For example, if you live in a condo, don't focus on a single-family home. If you live in a new build, don't focus on the teardown next door.
If there's a comp that the appraiser used for your appraisal that was incorrectly adjusted, present and defend a more accurate adjustment. For example, maybe they equally valued your home and your neighbor's home with a pool. Argue that your home is less valuable than your neighbor's because of this. Pools, garages, carports, decks, etc. are good factors to adjust for. Bring photos as well.
Other Helpful Evidence
You may also want to collect further evidence to help support your case. Examples of evidence you may want to include:
- Pictures of your home that support your case
- Engineering reports, such as a roof inspection or foundation report
- County records showing similar homes' appraised values from the current tax year
- Receipts of repairs and renovations performed before January 1 of the current year, as the date of your appraisal is January 1 of the current year
- Measurements of your lot size and home size, especially if they don't match what's on record with TCAD
- Deed records
- Property surveys
- Copy of the appraisal roll
Do not go to your hearing unprepared.
Go with concrete and unemotional evidence.
It is up to you to present all the evidence you believe is necessary to prove your case.
If you are presenting hard copies of your evidence, print out 5 copies. You need a copy for yourself, for each member of the ARB, and for the appraisal district's representative.
If you are presenting electronically, be sure to check that your device is allowed. This information is provided in the ARB procedures that were mailed to you along with your hearing information from Step 4.
Step 6: Attend Your ARB Hearing
You may attend your hearing over the phone or via video conference. If possible, though, it's best to go in person.
If you're attending your hearing, arrive early and bring all your evidence. As of March 2022, in-person hearings are held at the TCAD office at 850 E Anderson Lane and will begin in June. It's recommended that you also bring your hearing letter to expedite the check in process.
The hearing is similar to that of a courtroom with a judge and a jury and will take about 15 to 20 minutes. The ARB is made up of citizens from Travis county. They are your neighbors and are tasked with ensuring that TCAD is appraising everyone's properties fairly.
The order of events will be as follows:
- ARB or panel chairman begins the hearing by announcing the protest number and identifying information like the address and owner.
- ARB or panel chairman verifies that no one has spoken about the protest with others.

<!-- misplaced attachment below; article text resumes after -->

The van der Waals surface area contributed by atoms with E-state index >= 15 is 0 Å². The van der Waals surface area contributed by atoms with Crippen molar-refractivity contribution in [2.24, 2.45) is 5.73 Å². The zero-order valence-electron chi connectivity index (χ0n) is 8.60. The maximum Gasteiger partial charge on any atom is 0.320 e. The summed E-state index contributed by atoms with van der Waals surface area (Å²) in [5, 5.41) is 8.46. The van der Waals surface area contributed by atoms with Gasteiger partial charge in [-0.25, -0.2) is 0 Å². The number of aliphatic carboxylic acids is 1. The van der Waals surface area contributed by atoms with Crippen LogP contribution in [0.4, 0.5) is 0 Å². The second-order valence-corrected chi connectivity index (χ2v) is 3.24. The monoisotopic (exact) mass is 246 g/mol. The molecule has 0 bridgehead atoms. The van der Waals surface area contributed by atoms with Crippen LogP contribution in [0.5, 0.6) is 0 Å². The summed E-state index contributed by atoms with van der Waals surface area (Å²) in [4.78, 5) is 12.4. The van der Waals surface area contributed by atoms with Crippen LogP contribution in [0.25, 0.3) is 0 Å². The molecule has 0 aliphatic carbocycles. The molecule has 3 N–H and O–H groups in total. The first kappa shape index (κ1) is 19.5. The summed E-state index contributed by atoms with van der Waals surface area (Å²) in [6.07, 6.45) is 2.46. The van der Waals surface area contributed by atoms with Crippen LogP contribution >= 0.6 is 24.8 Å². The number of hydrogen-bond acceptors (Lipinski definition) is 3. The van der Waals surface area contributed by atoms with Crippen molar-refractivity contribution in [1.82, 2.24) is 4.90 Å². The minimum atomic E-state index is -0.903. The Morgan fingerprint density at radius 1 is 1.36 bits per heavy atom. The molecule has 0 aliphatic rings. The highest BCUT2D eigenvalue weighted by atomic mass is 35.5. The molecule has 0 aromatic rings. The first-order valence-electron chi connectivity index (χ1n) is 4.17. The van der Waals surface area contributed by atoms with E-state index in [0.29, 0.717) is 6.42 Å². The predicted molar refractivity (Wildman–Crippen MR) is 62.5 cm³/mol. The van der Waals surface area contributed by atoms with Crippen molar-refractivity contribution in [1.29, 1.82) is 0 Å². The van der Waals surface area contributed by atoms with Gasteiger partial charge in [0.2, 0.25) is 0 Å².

- Everyone provides their respective written and/or electronic material.
- ARB or panel chairman reviews hearing procedures and asks witnesses, if there are any, about their credentials.
- ARB or panel chairman informs witnesses that they're under oath.
- ARB or panel chairman asks whether the property owner will present their argument before or after the appraisal district.
- ARB or panel chairman swear in witnesses who plan to testify.
- If the property owner elects to present first, they will present their evidence, examine witnesses (if any), and can state their opinion of the property value.
- The appraisal district representative will then be able to cross-examine the property owner, agent, and witnesses (if any), present evidence, examine witnesses, and can state their opinion of the property value.
- Property owner can cross-examine the appraisal district's witness(es).
- After both parties present their evidence, the property owner can present rebuttal evidence to the ARB, which is used to refute any evidence previously provided by the appraisal district representative. The appraisal district representative can then present rebuttal evidence.
- Both parties make their closing arguments.
- ARB or panel chairman closes the hearing and the ARB deliberates and votes.
- ARB or panel chairman announces their opinion of your home's value. If the hearing was done by a panel of the ARB then the decision won't be finalized until the it's approved by the full ARB. You will receive a Notice of Final Order 3 to 4 weeks after your hearing.
As mentioned earlier, it's important to go into your hearing prepared with evidence. Keep in mind that the ARB is not in charge of your tax rate and they will not take your personal financial situation into account. Do not use emotional arguments and be sure to stick to the facts. They don't care about your sob story.
Step 7: The Verdict
You should receive a verdict via email within 10 business days from submitting your protest back in Step 2.
This email will show the beginning value (the value that you're protesting), your opinion of value (the value you're arguing to reach), and the settlement value. You can accept or deny the settlement value.
If you accept, then you're all done and you waive the right to further proceedings.
If you reject, then you will receive a letter in the mail with details for your formal trial with the ARB. Go back to step 5 and tune up your case.
The 3-member panel of the ARB at your formal hearing will announce their decision at the of your trial. The decision won't be finalized until the it's approved by the full ARB and you will receive a Notice of Final Order 3 to 4 weeks after your hearing.
Step 7: Further Actions
If you are still dissatisfied by your outcome after your formal hearing, you may appeal the ARB's decision in binding arbitration or District Court.
Protesting your appraisal value can be a hefty undertaking, but it can pay off heavily over the years, especially if the subject property isn't your homestead. If you begin to get overwhelmed, remember that you always have the option to hire someone else to do it for you.